ESPE Abstracts (2022) 95 P2-206

ESPE2022 Poster Category 2 Multisystem Endocrine Disorders (12 abstracts)

Rare association of hyperinsulinemic hypoglycemia in a pediatric patient with oculofaciocardiodental syndrome and mother with neuroendocrine pancreatic tumor

Mihaela Tarna 1 , Raluca Oprescu 1 , Marina Iliescu 1 , Luminita Cima 1,2 & Simona Fica 1,2


1Endocrinology Departament of "Elias" Emergency Universitary Hospital, Bucharest, Romania; 2"Carol Davila" University of Medicine and Pharmacy, Bucharest, Romania

Background: Hyperinsulinemic hypoglycemia is a heterogeneous condition characterized by inappropriate insulin secretion in the presence of low blood glucose levels. It can have various causes, including genetic, metabolic, syndromic, autoimmune, insulinoma, non-insulinoma pancreatogenous hypoglycemia or non-islet cell tumor hypoglycemia. On the other hand, oculofaciocardiodental syndrome is a rare X-linked dominant condition characterized by multiple congenital abnormalities, such as congenital cataracts, multiple minor facial dysmorphic features, congenital heart defects, and dental anomalies. To our knowledge, there is one single case of hyperinsulinemic hypoglycemia due to pancreatic microadenomatosis associated with oculofaciocardiodental syndrome described until present.

Case presentation: We want to report the case of a 17 years old female adolescent, who presented in our service for recurrent hypoglycemic episodes. She was diagnosed at the age of 10 with hyperinsulinemic hypoglycemia, having no visible pancreatic lesion on abdominal ultrasound and CT. At time, she was successfully treated with diazoxide for two years. She is also known with cryptogenic epilepsy, cerebral arachnoid cyst and congenital cataract, and her mother had a history of pancreatic neuroendocrine tumor. At physical examination, she associated nystagmus, dental anomalies and congenital camptodactyly. Laboratory tests in our clinic showed glucose level of 24 mg/dL with inappropriate detectable insulin (6,05 uUI/mL) and C-peptide (0,502 ng/mL). Abdominal gadolinium MRI scan showed no pancreatic lesion. The familial history and clinical presentation raised the suspicion for a genetic syndrome, including MEN 1. Genetic evaluation and whole genomic sequencing emphasized a likely pathogenic mutation in BCOR gene, confirming the diagnosis of oculofaciocardiodental syndrome, but with no characteristic mutation for MEN 1 syndrome. Localizing the secretory lesion requires further investigation. Consequently, endoscopic ultrasound and EUS-guided fine needle aspiration are to be performed, and in the case of negative results, exploratory laparotomy and intraoperative ultrasonography of the pancreas will be envisioned. Other investigations, such as intra-arterial calcium stimulation or 68Ga-DOTATATE PET/CT have a high sensitivity for pancreatic mass detection, but are unavailable for now due to resource limitations.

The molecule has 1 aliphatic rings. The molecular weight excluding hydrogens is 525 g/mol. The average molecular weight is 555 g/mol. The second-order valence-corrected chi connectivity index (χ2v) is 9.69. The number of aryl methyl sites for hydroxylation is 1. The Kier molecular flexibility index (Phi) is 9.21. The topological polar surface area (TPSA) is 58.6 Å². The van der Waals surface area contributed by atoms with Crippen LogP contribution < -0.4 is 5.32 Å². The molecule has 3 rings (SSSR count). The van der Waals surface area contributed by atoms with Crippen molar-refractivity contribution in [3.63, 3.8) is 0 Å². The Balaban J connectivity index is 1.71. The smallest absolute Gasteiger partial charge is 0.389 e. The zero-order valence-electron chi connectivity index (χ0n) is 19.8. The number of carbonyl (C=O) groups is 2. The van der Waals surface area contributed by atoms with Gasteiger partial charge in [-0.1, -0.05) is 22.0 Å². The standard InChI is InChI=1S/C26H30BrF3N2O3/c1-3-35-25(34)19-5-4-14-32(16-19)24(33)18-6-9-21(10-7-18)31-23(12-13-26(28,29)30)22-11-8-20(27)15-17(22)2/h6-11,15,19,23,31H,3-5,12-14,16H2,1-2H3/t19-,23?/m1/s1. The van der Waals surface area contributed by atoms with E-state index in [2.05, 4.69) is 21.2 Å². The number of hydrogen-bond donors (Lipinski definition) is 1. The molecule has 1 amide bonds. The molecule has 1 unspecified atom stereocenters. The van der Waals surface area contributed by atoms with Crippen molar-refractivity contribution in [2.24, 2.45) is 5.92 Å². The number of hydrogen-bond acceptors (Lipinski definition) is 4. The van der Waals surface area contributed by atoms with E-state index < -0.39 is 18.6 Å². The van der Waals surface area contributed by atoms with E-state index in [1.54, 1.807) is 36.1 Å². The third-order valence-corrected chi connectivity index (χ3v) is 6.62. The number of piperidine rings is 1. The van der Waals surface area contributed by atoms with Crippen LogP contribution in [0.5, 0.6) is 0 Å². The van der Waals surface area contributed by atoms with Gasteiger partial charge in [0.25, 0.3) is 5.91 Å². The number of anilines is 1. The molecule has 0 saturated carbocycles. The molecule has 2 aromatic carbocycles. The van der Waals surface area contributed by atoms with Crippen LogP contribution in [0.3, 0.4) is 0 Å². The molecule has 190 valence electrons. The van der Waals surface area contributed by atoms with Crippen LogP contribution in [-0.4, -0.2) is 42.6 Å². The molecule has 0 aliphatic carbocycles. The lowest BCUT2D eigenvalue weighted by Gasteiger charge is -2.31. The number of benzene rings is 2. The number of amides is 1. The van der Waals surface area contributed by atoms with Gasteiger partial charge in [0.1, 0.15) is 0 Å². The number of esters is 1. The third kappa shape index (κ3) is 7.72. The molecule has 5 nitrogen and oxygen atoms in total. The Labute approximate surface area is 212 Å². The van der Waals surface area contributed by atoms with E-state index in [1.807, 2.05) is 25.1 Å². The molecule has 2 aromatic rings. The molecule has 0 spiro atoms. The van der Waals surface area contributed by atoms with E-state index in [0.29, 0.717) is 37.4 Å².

Conclusion: This case poses multiple challenges for diagnosis and treatment. First, it is the insulin hypersecretion, most probably of pancreatic origin, with negative conventional anatomical imaging (US, CT, MRI), which requires multiple investigations for diagnosis. Second, it is the high clinical suspicion for MEN 1 syndrome, with no genetic mutation confirmation. Third, it is this rare oculofaciocardiodental syndrome, which, up to now, has been associated with hyperinsulinemic hypoglycemia in one single reported case.

Volume 95

60th Annual ESPE (ESPE 2022)

Rome, Italy
15 Sep 2022 - 17 Sep 2022

European Society for Paediatric Endocrinology 

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